Pele, only Pele

Date: 7th January 2023

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Pele, only Pele.

We all have icons and none more so than when it comes to who was the greatest footballer that ever lived and kicked a ball. We may mourn the fact that amongst the contenders, there is not a Scot, but you can’t have everything.

But there are plenty of modern icons we can point towards, Maradona, Cruyff, Messi, Ronaldo, Best, Beckenbauer, di Stefano, Xavi?

But for me there is only one. Pele. A man we recently lost and who shall stay long in the memory, not just because we have the footage.

Now, I never saw Pele play. I was not brought up by a father who sat at the fireside and told tales of the greatness of this Brazilian icon. For me, there was no indoctrination. But I make the claim on behalf of this icon for a number of simple reasons.

Whilst other claimants can point to many achievements which may rival or overshadow that of a young man who was in a different era when the game may not have been quiet as sophisticated as it is now, or in the 80’s or 90’s or whenever but there are four clear reasons why I stake my claim that Pele was and is the greatest player ever to play the beautiful game.

Firstly, he was the first. He is the one against whom all the others are measured. The 17-year-old in tears after winning his first World Cup, was simply not aware of what he was going on to become, but he was an icon before an icon was defined. Benchmarks were created by his presence and his achievements. Most of the other contenders can claim to have met or beaten some of those except three of them.

Secondly, he is the only one to have won three World Cups. The Jules Rimet trophy was to go to the country who won the World Cup three times. Brazil holds it, Pele should have it. He was part of a series of teams that were not just the best in the world but outshone the rest of the world. And within those teams he was the undoubted star.

Thirdly, he was on the other end of the greatest save in the world. Forget arguing over whether there should be a warning that the number of goals he scored were against inferior opposition to those that European based players managed, that New York Cosmos were given preferential treatment in the MSL or many of his goals were in exhibitions, Pele gave Gordon Banks immortality. In 1970, Pele produced a shot on goal that ought to have added to his tally but up against the best goalkeeper in the world he fell short but was the man against whom Banks was measured.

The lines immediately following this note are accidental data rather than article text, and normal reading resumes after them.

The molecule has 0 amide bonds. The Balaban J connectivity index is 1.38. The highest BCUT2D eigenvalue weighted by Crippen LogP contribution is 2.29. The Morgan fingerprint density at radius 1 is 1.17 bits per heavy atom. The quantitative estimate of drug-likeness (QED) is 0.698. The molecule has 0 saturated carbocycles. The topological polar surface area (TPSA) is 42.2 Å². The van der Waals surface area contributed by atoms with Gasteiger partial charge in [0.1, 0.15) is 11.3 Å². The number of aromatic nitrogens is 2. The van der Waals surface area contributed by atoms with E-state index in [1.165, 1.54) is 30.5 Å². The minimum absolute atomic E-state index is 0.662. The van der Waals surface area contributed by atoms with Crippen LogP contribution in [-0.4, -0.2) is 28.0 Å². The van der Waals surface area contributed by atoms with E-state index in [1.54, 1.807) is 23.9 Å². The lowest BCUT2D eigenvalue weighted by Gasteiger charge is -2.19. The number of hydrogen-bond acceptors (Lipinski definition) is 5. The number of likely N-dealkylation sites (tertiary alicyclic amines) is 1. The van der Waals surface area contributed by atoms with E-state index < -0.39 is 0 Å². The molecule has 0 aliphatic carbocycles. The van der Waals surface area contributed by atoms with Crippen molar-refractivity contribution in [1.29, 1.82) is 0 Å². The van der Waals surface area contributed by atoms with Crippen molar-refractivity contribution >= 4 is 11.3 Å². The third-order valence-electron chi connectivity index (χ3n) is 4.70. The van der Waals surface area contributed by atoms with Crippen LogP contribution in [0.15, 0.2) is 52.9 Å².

Finally, and more trivially, he is responsible for the world’s most famous dummy. Pele was much therefore more than a goal scorer – he was a team player. As revisiting his assists have shown over the years Pele was an all-rounder, who contributed his greatness in amongst a group of people who were almost equally as great but were happy to remain in the shade of a young man who had genius in his feet.

Now for others it is mostly about statistics or the effect off the pitch which have contributed beyond the turnstiles and Pele could be problematic as yes, the number of goals in his career does have some questions attached, and it depends upon which trophies you count – Messi can now count wider than any. The number of games, like the goals suggests that Pele may have managed much longer in the game than most – Messi and Ronaldo have yet to hang up their boots so could beat a few records yet – but my softer analysis which looks at how each claimant has left some kind of legacy favours one man – Edson Arantes do Nascimento.

But let’s bask on some of the accomplishments for a moment, Pele was the youngest ever winner of a World Cup, at 17, when most young people are unable to drive or vote. He is also the youngest to score in a World Cup final – he did so twice in 1958, and the youngest to deliver a hat trick in a World Cup – that crossed the line each time… He has the most assists in a World Cup final, is the Guinness Book of World Records goal scorer, and whilst he considered di Stefano the best in the world, di Stefano, repaid the compliment “The best player ever? Pele. Messi and Cristiano Ronaldo are both great players with specific qualities, but Pele was better.”

And of his peers and his contemporaries, Sir Bobby Charlton said, “I sometimes feel as though football was invented for this magical player.” Johan Cruyff was unequivocal, “Pele was the only footballer who surpassed the boundaries of logic.” Zico, a man who was at one point touted as his successor, “This debate about the player of the century is absurd. There’s only one possible answer: Pele.”

But the great man himself, must always have the last word, “I was born to play football, just like Beethoven was born to write music and Michelangelo was born to paint”

Amen and RIP.

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